Texas Lieutenant Governor Wants People To Start Buying Lunch For Cops

Lt. Gov. Dan Patrick says the biggest problem with American policing right now is the public's lack of respect for officers.

Texas Lt. Gov. Dan Patrick (R) released a statement Wednesday that linked the recent killing of a Texas sheriff's deputy to a "negative attitude toward our law enforcement officers," and encouraged people to show more respect for cops by calling them "sir and ma'am" and picking up their lunch tabs.

Darren Goforth, a sheriff's deputy in Goforth County, Texas, was pumping gas Friday when he was gunned down in an apparent ambush killing. Suspect Shannon Miles was later arrested and charged with capital murder. Goforth was white and Miles is black.

While police have not identified a motive for the killing, a number of law enforcement officials and their supporters have been quick to claim that the violence was a result of rhetoric coming from the Black Lives Matter movement. Over the past year, activists with the movement have been critical of police tactics and the criminal justice system in the face of high-profile killings, particularly of black men and women. Activists have called for increased transparency and accountability amid broader allegations of police misconduct.

To Patrick, however, the demands being made by these activists amount to little more than a show of disrespect toward law enforcement officers, who "are judged by the public 24/7, 365 days a year for their entire career." In his statement, Patrick suggested that "more details" of Goforth's tragic death have emerged, pointing to a "morbid reality" about the challenges police officers face.

Patrick didn't specify what these details were, but he went on to say that officers are "underappreciated" for the difficult and sometimes dangerous work they do. He also urged people to take the following steps to make the lives of police officers easier.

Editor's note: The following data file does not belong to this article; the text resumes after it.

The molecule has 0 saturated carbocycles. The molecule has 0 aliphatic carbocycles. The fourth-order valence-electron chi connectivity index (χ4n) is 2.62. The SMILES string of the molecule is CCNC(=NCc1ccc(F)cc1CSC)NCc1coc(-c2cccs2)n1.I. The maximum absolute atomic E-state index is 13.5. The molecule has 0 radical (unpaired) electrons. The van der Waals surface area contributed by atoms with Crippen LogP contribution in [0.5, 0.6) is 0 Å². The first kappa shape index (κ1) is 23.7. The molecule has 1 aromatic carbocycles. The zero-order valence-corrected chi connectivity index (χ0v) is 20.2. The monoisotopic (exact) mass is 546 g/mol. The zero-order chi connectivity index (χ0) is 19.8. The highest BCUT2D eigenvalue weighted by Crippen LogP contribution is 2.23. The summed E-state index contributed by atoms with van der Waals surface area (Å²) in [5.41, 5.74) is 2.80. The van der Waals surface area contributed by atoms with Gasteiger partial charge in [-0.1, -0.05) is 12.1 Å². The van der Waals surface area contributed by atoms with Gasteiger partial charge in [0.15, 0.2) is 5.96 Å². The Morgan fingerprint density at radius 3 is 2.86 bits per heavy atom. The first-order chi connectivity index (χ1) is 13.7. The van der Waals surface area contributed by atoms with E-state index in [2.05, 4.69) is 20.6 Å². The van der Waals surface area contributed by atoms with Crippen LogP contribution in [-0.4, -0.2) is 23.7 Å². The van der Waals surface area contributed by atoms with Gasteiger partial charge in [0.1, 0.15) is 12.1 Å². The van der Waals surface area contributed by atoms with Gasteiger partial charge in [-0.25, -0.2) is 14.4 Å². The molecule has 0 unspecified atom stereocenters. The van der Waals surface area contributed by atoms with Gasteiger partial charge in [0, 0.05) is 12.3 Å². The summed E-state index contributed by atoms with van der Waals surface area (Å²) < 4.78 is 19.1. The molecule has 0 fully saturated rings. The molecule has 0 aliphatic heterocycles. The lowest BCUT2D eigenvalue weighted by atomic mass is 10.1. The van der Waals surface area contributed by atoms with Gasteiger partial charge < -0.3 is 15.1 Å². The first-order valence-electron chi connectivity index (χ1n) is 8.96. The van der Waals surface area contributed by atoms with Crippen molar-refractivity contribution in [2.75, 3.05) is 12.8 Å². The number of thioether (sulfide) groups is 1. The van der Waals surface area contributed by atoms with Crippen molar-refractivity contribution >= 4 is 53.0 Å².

• "Start calling our officers sir and ma’am all of the time. It’s a show of respect they deserve."
  • "Every time you see an officer anywhere, let them know you appreciate their service to our community and you stand with them."
  • "If you are financially able, when you see them in a restaurant on duty pick up their lunch check, send over a dessert, or simply stop by their table briefly and say thank you for their service."
  • "Put their charities on your giving list."
  • "If your local law enforcement has volunteer-citizen job opportunities, sign up."

Patrick concluded by saying "all lives matter" and asking Texans to join him in calling for an end to violence against police officers.

The lieutenant governor has been outspoken in his belief that the biggest problem regarding policing in America right now is a lack of respect for officers. In a Facebook post over the weekend, Patrick argued that "verbal attacks" against police promote violence, and expressed concern that the current "open season" on law enforcement authorities would lead many officers to seek other careers.

The recent string of deadly attacks on police certainly speaks to the inherent danger of law enforcement work, but statistics also show that the people who claim this kind of violence is on the rise are overstating the case. According to the Officer Down Memorial Page, an independent nonprofit that tracks cop killings, the total number of officers killed in the line of duty so far this year is slightly down from this date in 2014.

A total of 24 officers have been killed by gunfire in 2015, according to ODMP -- a 17 percent drop from last year, when 29 officers had died by gunfire by this point in the year. Twenty-four deaths is still obviously 24 too many, but according to a Huffington Post analysis of ODMP figures, 2015 has actually had fewer year-to-date gunfire deaths of police officers than any year of the past two decades. The lone exception was 2013, when the FBI says police killings overall hit a 50-year low.

Between Jan. 1 and Sept. 2 in 2012, for example, 30 officers were killed by gunfire. Between Jan. 1 and Sept. 2 in 2011, 52 were killed. Between those dates in 2010, 42 were killed.

The tone of Patrick's statement also speaks to a certain disconnect in the current debate over police reform. There's nothing wrong with Patrick asking people to be polite and respectful toward police officers, but he doesn't say a word about why police are coming under intense criticism and scrutiny, or why some people might feel that officers haven't earned that free lunch.

Here's a copy of Patrick's statement, posted to Twitter Wednesday by St. John Barned-Smith of the Houston Chronicle. It also includes a brief statement from Texas Attorney General Ken Paxton (R) on the killing of Goforth: